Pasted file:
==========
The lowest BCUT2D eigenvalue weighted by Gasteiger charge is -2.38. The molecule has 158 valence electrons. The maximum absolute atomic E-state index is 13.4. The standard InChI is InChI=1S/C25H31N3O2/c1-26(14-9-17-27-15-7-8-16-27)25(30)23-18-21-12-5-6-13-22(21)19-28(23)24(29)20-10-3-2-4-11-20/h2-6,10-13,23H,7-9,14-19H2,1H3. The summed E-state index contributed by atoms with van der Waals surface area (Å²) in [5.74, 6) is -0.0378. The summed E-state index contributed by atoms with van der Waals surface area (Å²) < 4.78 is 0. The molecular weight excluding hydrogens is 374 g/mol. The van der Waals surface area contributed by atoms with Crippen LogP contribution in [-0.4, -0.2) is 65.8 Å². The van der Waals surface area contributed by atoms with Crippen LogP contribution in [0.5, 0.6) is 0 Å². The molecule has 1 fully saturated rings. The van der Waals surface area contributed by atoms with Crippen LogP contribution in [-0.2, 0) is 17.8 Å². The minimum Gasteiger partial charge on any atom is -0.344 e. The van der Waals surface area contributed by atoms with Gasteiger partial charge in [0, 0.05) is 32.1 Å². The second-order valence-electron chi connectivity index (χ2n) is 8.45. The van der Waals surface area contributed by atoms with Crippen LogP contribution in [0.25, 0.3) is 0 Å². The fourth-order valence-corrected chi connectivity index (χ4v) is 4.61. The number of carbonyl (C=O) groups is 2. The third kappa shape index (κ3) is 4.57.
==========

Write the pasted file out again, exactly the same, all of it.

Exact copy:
The lowest BCUT2D eigenvalue weighted by Gasteiger charge is -2.38. The molecule has 158 valence electrons. The maximum absolute atomic E-state index is 13.4. The standard InChI is InChI=1S/C25H31N3O2/c1-26(14-9-17-27-15-7-8-16-27)25(30)23-18-21-12-5-6-13-22(21)19-28(23)24(29)20-10-3-2-4-11-20/h2-6,10-13,23H,7-9,14-19H2,1H3. The summed E-state index contributed by atoms with van der Waals surface area (Å²) in [5.74, 6) is -0.0378. The summed E-state index contributed by atoms with van der Waals surface area (Å²) < 4.78 is 0. The molecular weight excluding hydrogens is 374 g/mol. The van der Waals surface area contributed by atoms with Crippen LogP contribution in [-0.4, -0.2) is 65.8 Å². The van der Waals surface area contributed by atoms with Crippen LogP contribution in [0.5, 0.6) is 0 Å². The molecule has 1 fully saturated rings. The van der Waals surface area contributed by atoms with Crippen LogP contribution in [-0.2, 0) is 17.8 Å². The minimum Gasteiger partial charge on any atom is -0.344 e. The van der Waals surface area contributed by atoms with Gasteiger partial charge in [0, 0.05) is 32.1 Å². The second-order valence-electron chi connectivity index (χ2n) is 8.45. The van der Waals surface area contributed by atoms with Crippen LogP contribution in [0.25, 0.3) is 0 Å². The fourth-order valence-corrected chi connectivity index (χ4v) is 4.61. The number of carbonyl (C=O) groups is 2. The third kappa shape index (κ3) is 4.57.